An alliance of students and Lewisham residents will march on Saturday as part of a national demonstration against the government’s controversial ‘workfare’ scheme, under which jobless benefit-seekers must work for free for sponsor companies.
The Department of Work and Pensions say the welfare-to-work plan for 18-24 year olds gives unemployed people the skills to get back into employment by offering them placements at big corporations, such as McDonalds and Tesco.
But plans to cut off benefits for those who leave the scheme after a week were scrapped when major employers threatened to pull out over public outrage that saw Tesco branches invaded by protesters.
The Right to Work campaign claims the scheme is mandatory and that it endangers paid positions by giving companies a source of free labour.
Goldsmiths students are now joining forces with local activists over Facebook to take a ‘Goldsmiths Tour of Lewisham’ in support of the Right to Work campaign’s national action.
The protests will target local branches of large corporations who are involved in the programme in an attempt to persuade them to pull out of the scheme.
Several corporations including Burger King have already stepped down, while Tesco has changed its rules to offer four week paid placements, or unpaid work experience on a voluntary basis only.
They were followed on Wednesday by Boots, who withdrew from a similar scheme, aimed at helping the long term unemployed find work, over the possibility of compulsory participation.
The same day Employment minister Chris Grayling released a statement listing other medium and large companies who have expressed an interest in the scheme, but insisted that it would remain “totally voluntary”.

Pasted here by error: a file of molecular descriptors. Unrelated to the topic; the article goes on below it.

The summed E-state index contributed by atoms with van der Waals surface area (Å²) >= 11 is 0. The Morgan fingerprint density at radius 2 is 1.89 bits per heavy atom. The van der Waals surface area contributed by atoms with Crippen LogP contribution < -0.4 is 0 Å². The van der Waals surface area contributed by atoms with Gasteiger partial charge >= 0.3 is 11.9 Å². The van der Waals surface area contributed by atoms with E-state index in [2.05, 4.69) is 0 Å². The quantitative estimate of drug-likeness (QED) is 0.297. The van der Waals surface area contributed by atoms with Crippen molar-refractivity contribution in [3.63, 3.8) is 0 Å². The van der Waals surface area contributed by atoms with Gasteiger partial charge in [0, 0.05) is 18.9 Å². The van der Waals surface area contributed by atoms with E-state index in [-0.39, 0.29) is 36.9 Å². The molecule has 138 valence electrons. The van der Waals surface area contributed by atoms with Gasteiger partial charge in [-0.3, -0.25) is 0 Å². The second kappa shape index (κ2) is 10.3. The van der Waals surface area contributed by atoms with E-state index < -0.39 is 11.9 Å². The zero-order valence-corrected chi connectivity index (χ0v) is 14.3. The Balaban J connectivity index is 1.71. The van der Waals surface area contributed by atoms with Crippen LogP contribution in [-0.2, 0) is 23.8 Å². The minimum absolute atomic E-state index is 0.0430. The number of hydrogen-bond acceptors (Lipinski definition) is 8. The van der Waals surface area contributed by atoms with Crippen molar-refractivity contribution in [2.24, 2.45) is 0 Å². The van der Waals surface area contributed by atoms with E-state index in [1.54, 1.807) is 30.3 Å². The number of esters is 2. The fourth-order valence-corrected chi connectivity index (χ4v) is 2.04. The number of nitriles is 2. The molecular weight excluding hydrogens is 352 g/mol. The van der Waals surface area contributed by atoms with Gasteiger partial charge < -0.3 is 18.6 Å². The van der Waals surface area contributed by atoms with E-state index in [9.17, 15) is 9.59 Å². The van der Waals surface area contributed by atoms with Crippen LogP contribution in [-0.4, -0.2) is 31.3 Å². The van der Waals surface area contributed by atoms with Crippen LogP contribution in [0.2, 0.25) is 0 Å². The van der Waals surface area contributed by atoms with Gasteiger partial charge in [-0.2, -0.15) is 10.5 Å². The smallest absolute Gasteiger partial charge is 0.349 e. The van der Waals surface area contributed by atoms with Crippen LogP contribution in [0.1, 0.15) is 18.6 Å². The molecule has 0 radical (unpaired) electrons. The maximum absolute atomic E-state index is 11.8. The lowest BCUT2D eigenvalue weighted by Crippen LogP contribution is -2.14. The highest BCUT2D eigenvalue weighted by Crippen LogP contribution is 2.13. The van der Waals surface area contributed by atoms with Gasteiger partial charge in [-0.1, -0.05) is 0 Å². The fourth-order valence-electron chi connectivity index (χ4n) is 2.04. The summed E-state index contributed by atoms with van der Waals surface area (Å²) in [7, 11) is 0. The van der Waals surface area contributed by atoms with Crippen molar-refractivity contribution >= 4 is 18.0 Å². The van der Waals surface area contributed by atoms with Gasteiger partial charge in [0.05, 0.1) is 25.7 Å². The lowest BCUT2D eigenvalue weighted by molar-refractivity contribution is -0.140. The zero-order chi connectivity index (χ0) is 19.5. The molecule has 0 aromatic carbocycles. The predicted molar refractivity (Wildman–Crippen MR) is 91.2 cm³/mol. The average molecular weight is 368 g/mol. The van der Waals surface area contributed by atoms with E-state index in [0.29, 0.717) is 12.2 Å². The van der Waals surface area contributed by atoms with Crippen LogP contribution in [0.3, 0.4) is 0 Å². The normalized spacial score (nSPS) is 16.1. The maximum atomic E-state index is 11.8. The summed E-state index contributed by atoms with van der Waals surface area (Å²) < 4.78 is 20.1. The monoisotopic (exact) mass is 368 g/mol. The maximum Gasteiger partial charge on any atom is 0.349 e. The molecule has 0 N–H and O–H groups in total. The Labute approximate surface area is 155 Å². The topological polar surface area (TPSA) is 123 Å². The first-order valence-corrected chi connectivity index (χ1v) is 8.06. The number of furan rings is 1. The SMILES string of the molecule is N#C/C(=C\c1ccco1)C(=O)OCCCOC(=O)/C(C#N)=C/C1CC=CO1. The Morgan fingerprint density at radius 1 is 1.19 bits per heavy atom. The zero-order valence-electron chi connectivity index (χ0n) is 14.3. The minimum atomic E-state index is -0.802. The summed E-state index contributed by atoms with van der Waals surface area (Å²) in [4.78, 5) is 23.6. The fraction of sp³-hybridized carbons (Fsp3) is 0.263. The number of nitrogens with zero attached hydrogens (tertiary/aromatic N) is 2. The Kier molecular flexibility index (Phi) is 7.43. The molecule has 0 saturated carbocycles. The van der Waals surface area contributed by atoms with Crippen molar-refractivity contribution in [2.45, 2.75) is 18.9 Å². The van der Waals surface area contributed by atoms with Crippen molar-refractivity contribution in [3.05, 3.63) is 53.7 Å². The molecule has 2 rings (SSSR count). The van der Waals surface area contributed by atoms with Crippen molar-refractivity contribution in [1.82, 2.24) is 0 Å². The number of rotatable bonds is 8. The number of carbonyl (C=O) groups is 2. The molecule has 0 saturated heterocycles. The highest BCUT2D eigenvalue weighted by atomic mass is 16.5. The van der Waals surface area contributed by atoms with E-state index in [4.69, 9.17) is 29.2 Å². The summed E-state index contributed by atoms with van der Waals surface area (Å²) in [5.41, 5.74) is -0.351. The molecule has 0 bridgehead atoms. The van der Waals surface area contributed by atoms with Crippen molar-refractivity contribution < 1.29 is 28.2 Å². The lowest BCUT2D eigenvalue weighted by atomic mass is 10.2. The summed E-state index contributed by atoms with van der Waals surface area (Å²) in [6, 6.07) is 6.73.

The statement continued: “The sanction regime remains in place. Employers continue to have the protection with the use of sanctions for gross misconduct. It has never been an issue with the programme as only 220 people have been sanctioned since it started.”
However, Howard Littler, one of the Goldsmiths organisers and elected campaigns co-ordinator of the Students’ Union next year, called Grayling’s changes “smoke and mirrors” aiming to put people off campaigning against the scheme.
Littler also said that he hopes Saturday’s protest will “keep up the momentum”, hoping to pressure more companies to drop out of the scheme by targeting their local branches.
He said: “We are trying to protest against the government but that has limited affect. When you are actually affecting businesses at the bottom line, then they start worrying and they start to change their mind.
“At the moment what has been working is lobbying the companies on the street and boycotts, rather than the parliamentary method of sending letters to your MP.”